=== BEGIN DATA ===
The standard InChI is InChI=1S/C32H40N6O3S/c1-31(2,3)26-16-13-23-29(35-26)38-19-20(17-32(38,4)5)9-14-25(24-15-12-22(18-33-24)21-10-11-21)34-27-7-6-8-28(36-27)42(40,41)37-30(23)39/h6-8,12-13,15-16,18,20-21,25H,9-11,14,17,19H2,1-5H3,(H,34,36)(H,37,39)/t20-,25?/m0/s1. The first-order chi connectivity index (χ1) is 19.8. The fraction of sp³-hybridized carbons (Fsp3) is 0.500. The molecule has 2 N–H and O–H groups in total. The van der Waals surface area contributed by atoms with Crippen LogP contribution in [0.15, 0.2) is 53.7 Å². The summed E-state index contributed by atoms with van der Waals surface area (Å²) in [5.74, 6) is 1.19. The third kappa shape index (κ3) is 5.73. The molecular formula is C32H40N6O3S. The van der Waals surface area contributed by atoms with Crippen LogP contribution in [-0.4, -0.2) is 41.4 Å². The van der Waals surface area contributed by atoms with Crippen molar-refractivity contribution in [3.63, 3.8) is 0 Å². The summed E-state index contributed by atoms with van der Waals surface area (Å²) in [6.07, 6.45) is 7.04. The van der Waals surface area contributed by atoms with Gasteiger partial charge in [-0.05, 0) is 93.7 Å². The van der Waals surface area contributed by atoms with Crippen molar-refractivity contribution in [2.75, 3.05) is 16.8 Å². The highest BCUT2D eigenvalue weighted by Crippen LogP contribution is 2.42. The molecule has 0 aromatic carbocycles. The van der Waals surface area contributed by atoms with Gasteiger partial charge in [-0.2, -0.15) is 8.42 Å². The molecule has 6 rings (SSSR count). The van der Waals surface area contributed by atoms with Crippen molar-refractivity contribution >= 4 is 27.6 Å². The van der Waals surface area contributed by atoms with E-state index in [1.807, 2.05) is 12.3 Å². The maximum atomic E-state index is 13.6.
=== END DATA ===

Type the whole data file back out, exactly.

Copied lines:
The standard InChI is InChI=1S/C32H40N6O3S/c1-31(2,3)26-16-13-23-29(35-26)38-19-20(17-32(38,4)5)9-14-25(24-15-12-22(18-33-24)21-10-11-21)34-27-7-6-8-28(36-27)42(40,41)37-30(23)39/h6-8,12-13,15-16,18,20-21,25H,9-11,14,17,19H2,1-5H3,(H,34,36)(H,37,39)/t20-,25?/m0/s1. The first-order chi connectivity index (χ1) is 19.8. The fraction of sp³-hybridized carbons (Fsp3) is 0.500. The molecule has 2 N–H and O–H groups in total. The van der Waals surface area contributed by atoms with Crippen LogP contribution in [0.15, 0.2) is 53.7 Å². The summed E-state index contributed by atoms with van der Waals surface area (Å²) in [5.74, 6) is 1.19. The third kappa shape index (κ3) is 5.73. The molecular formula is C32H40N6O3S. The van der Waals surface area contributed by atoms with Crippen LogP contribution in [-0.4, -0.2) is 41.4 Å². The van der Waals surface area contributed by atoms with Crippen molar-refractivity contribution in [3.63, 3.8) is 0 Å². The summed E-state index contributed by atoms with van der Waals surface area (Å²) in [6.07, 6.45) is 7.04. The van der Waals surface area contributed by atoms with Gasteiger partial charge in [-0.05, 0) is 93.7 Å². The van der Waals surface area contributed by atoms with Crippen molar-refractivity contribution in [2.75, 3.05) is 16.8 Å². The highest BCUT2D eigenvalue weighted by Crippen LogP contribution is 2.42. The molecule has 0 aromatic carbocycles. The van der Waals surface area contributed by atoms with Gasteiger partial charge in [-0.2, -0.15) is 8.42 Å². The molecule has 6 rings (SSSR count). The van der Waals surface area contributed by atoms with Crippen molar-refractivity contribution >= 4 is 27.6 Å². The van der Waals surface area contributed by atoms with E-state index in [1.807, 2.05) is 12.3 Å². The maximum atomic E-state index is 13.6.